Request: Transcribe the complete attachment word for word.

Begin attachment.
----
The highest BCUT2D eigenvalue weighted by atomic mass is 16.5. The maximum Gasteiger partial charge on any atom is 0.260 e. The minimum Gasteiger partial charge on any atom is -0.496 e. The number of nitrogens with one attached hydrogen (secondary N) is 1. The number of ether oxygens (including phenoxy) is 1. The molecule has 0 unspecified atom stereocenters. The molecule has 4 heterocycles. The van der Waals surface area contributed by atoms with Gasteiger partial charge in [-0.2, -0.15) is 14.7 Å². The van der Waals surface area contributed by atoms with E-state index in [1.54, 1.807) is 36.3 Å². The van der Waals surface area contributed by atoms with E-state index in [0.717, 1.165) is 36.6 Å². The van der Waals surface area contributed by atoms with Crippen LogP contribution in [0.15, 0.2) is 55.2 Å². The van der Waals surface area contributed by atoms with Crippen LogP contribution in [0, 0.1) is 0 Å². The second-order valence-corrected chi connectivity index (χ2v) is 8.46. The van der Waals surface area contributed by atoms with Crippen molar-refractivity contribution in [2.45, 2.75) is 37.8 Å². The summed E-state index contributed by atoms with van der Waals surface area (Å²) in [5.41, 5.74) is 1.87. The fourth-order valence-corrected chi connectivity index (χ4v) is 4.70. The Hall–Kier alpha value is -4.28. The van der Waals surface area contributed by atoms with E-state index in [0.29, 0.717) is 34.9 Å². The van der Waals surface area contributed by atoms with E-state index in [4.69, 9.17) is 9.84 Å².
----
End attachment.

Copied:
The highest BCUT2D eigenvalue weighted by atomic mass is 16.5. The maximum Gasteiger partial charge on any atom is 0.260 e. The minimum Gasteiger partial charge on any atom is -0.496 e. The number of nitrogens with one attached hydrogen (secondary N) is 1. The number of ether oxygens (including phenoxy) is 1. The molecule has 0 unspecified atom stereocenters. The molecule has 4 heterocycles. The van der Waals surface area contributed by atoms with Gasteiger partial charge in [-0.2, -0.15) is 14.7 Å². The van der Waals surface area contributed by atoms with E-state index in [1.54, 1.807) is 36.3 Å². The van der Waals surface area contributed by atoms with E-state index in [0.717, 1.165) is 36.6 Å². The van der Waals surface area contributed by atoms with Crippen LogP contribution in [0.15, 0.2) is 55.2 Å². The van der Waals surface area contributed by atoms with Crippen LogP contribution in [0, 0.1) is 0 Å². The second-order valence-corrected chi connectivity index (χ2v) is 8.46. The van der Waals surface area contributed by atoms with Crippen molar-refractivity contribution in [2.45, 2.75) is 37.8 Å². The summed E-state index contributed by atoms with van der Waals surface area (Å²) in [5.41, 5.74) is 1.87. The fourth-order valence-corrected chi connectivity index (χ4v) is 4.70. The Hall–Kier alpha value is -4.28. The van der Waals surface area contributed by atoms with E-state index in [0.29, 0.717) is 34.9 Å². The van der Waals surface area contributed by atoms with E-state index in [4.69, 9.17) is 9.84 Å².